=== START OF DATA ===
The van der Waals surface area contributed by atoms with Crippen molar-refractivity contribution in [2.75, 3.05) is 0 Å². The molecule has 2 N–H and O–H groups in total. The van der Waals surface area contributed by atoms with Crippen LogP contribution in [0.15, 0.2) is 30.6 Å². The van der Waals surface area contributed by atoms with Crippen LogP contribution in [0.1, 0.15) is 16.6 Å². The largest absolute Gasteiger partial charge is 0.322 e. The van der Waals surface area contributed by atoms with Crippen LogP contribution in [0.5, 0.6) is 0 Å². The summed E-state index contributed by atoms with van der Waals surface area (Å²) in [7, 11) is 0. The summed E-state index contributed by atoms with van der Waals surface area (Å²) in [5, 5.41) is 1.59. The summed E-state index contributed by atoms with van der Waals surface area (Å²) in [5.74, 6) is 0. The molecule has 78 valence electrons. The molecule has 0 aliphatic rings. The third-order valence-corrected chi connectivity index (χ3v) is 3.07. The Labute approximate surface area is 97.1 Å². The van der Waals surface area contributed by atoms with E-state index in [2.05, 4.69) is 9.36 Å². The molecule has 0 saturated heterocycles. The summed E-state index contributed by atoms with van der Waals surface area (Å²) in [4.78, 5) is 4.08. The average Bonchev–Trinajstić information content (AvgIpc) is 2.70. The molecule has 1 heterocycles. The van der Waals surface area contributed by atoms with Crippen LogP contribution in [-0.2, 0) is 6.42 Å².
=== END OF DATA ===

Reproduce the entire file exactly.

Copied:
The van der Waals surface area contributed by atoms with Crippen molar-refractivity contribution in [2.75, 3.05) is 0 Å². The molecule has 2 N–H and O–H groups in total. The van der Waals surface area contributed by atoms with Crippen LogP contribution in [0.15, 0.2) is 30.6 Å². The van der Waals surface area contributed by atoms with Crippen LogP contribution in [0.1, 0.15) is 16.6 Å². The largest absolute Gasteiger partial charge is 0.322 e. The van der Waals surface area contributed by atoms with Crippen LogP contribution in [0.5, 0.6) is 0 Å². The summed E-state index contributed by atoms with van der Waals surface area (Å²) in [7, 11) is 0. The summed E-state index contributed by atoms with van der Waals surface area (Å²) in [5, 5.41) is 1.59. The summed E-state index contributed by atoms with van der Waals surface area (Å²) in [5.74, 6) is 0. The molecule has 78 valence electrons. The molecule has 0 aliphatic rings. The third-order valence-corrected chi connectivity index (χ3v) is 3.07. The Labute approximate surface area is 97.1 Å². The van der Waals surface area contributed by atoms with E-state index in [2.05, 4.69) is 9.36 Å². The molecule has 0 saturated heterocycles. The summed E-state index contributed by atoms with van der Waals surface area (Å²) in [4.78, 5) is 4.08. The average Bonchev–Trinajstić information content (AvgIpc) is 2.70. The molecule has 1 heterocycles. The van der Waals surface area contributed by atoms with Crippen LogP contribution in [-0.2, 0) is 6.42 Å².